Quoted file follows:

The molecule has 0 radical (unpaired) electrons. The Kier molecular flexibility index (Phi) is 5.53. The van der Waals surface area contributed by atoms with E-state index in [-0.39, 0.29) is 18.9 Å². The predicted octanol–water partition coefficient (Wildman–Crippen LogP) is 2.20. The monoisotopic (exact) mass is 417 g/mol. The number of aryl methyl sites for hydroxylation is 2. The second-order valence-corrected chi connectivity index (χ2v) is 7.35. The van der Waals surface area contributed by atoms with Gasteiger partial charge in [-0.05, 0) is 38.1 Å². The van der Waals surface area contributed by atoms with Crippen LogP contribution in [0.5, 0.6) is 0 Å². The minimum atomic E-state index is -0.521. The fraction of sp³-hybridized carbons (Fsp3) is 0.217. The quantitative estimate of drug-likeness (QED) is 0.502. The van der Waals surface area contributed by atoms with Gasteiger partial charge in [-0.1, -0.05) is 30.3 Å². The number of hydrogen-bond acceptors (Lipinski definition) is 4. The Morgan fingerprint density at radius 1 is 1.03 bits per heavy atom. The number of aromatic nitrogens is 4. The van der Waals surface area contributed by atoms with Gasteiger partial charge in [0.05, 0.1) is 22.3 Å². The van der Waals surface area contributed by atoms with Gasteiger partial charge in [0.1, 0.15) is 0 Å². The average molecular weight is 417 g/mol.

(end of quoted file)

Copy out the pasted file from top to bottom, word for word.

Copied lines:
The molecule has 0 radical (unpaired) electrons. The Kier molecular flexibility index (Phi) is 5.53. The van der Waals surface area contributed by atoms with E-state index in [-0.39, 0.29) is 18.9 Å². The predicted octanol–water partition coefficient (Wildman–Crippen LogP) is 2.20. The monoisotopic (exact) mass is 417 g/mol. The number of aryl methyl sites for hydroxylation is 2. The second-order valence-corrected chi connectivity index (χ2v) is 7.35. The van der Waals surface area contributed by atoms with Gasteiger partial charge in [-0.05, 0) is 38.1 Å². The van der Waals surface area contributed by atoms with Crippen LogP contribution in [0.5, 0.6) is 0 Å². The minimum atomic E-state index is -0.521. The fraction of sp³-hybridized carbons (Fsp3) is 0.217. The quantitative estimate of drug-likeness (QED) is 0.502. The van der Waals surface area contributed by atoms with Gasteiger partial charge in [-0.1, -0.05) is 30.3 Å². The number of hydrogen-bond acceptors (Lipinski definition) is 4. The Morgan fingerprint density at radius 1 is 1.03 bits per heavy atom. The number of aromatic nitrogens is 4. The van der Waals surface area contributed by atoms with Gasteiger partial charge in [0.05, 0.1) is 22.3 Å². The van der Waals surface area contributed by atoms with Gasteiger partial charge in [0.1, 0.15) is 0 Å². The average molecular weight is 417 g/mol.